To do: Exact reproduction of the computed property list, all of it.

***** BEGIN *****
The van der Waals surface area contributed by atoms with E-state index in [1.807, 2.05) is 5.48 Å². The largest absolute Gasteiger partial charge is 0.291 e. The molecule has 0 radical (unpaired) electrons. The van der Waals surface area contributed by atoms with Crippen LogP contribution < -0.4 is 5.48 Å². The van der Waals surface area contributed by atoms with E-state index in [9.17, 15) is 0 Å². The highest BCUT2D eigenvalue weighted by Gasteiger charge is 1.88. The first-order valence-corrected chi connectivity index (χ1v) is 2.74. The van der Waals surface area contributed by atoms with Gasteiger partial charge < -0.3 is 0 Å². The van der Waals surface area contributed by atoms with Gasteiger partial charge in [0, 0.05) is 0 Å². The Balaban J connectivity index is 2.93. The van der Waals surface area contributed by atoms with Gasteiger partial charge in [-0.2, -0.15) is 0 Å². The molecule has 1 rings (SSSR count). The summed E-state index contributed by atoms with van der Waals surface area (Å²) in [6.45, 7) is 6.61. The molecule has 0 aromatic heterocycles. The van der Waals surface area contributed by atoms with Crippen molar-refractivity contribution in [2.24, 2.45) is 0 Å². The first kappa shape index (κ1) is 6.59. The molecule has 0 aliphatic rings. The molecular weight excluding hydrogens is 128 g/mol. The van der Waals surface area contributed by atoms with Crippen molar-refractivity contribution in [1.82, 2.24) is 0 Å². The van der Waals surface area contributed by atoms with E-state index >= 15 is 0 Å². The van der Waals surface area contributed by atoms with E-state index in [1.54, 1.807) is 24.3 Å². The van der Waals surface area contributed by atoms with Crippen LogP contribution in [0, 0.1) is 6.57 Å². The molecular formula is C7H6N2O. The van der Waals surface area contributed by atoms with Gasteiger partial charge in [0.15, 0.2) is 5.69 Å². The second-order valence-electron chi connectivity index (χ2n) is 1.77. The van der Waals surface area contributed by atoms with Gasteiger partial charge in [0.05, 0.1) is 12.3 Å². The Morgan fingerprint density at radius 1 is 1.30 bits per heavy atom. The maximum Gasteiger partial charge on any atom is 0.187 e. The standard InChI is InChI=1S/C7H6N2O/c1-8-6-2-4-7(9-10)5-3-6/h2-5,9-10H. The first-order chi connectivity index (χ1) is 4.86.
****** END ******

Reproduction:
The van der Waals surface area contributed by atoms with E-state index in [1.807, 2.05) is 5.48 Å². The largest absolute Gasteiger partial charge is 0.291 e. The molecule has 0 radical (unpaired) electrons. The van der Waals surface area contributed by atoms with Crippen LogP contribution < -0.4 is 5.48 Å². The van der Waals surface area contributed by atoms with E-state index in [9.17, 15) is 0 Å². The highest BCUT2D eigenvalue weighted by Gasteiger charge is 1.88. The first-order valence-corrected chi connectivity index (χ1v) is 2.74. The van der Waals surface area contributed by atoms with Gasteiger partial charge < -0.3 is 0 Å². The van der Waals surface area contributed by atoms with Gasteiger partial charge in [0, 0.05) is 0 Å². The Balaban J connectivity index is 2.93. The van der Waals surface area contributed by atoms with Gasteiger partial charge in [-0.2, -0.15) is 0 Å². The molecule has 1 rings (SSSR count). The summed E-state index contributed by atoms with van der Waals surface area (Å²) in [6.45, 7) is 6.61. The molecule has 0 aromatic heterocycles. The van der Waals surface area contributed by atoms with Crippen molar-refractivity contribution in [2.24, 2.45) is 0 Å². The first kappa shape index (κ1) is 6.59. The molecule has 0 aliphatic rings. The molecular weight excluding hydrogens is 128 g/mol. The van der Waals surface area contributed by atoms with Crippen molar-refractivity contribution in [1.82, 2.24) is 0 Å². The van der Waals surface area contributed by atoms with E-state index >= 15 is 0 Å². The van der Waals surface area contributed by atoms with E-state index in [1.54, 1.807) is 24.3 Å². The van der Waals surface area contributed by atoms with Crippen LogP contribution in [0, 0.1) is 6.57 Å². The molecular formula is C7H6N2O. The van der Waals surface area contributed by atoms with Gasteiger partial charge in [0.15, 0.2) is 5.69 Å². The second-order valence-electron chi connectivity index (χ2n) is 1.77. The van der Waals surface area contributed by atoms with Gasteiger partial charge in [0.05, 0.1) is 12.3 Å². The Morgan fingerprint density at radius 1 is 1.30 bits per heavy atom. The maximum Gasteiger partial charge on any atom is 0.187 e. The standard InChI is InChI=1S/C7H6N2O/c1-8-6-2-4-7(9-10)5-3-6/h2-5,9-10H. The first-order chi connectivity index (χ1) is 4.86.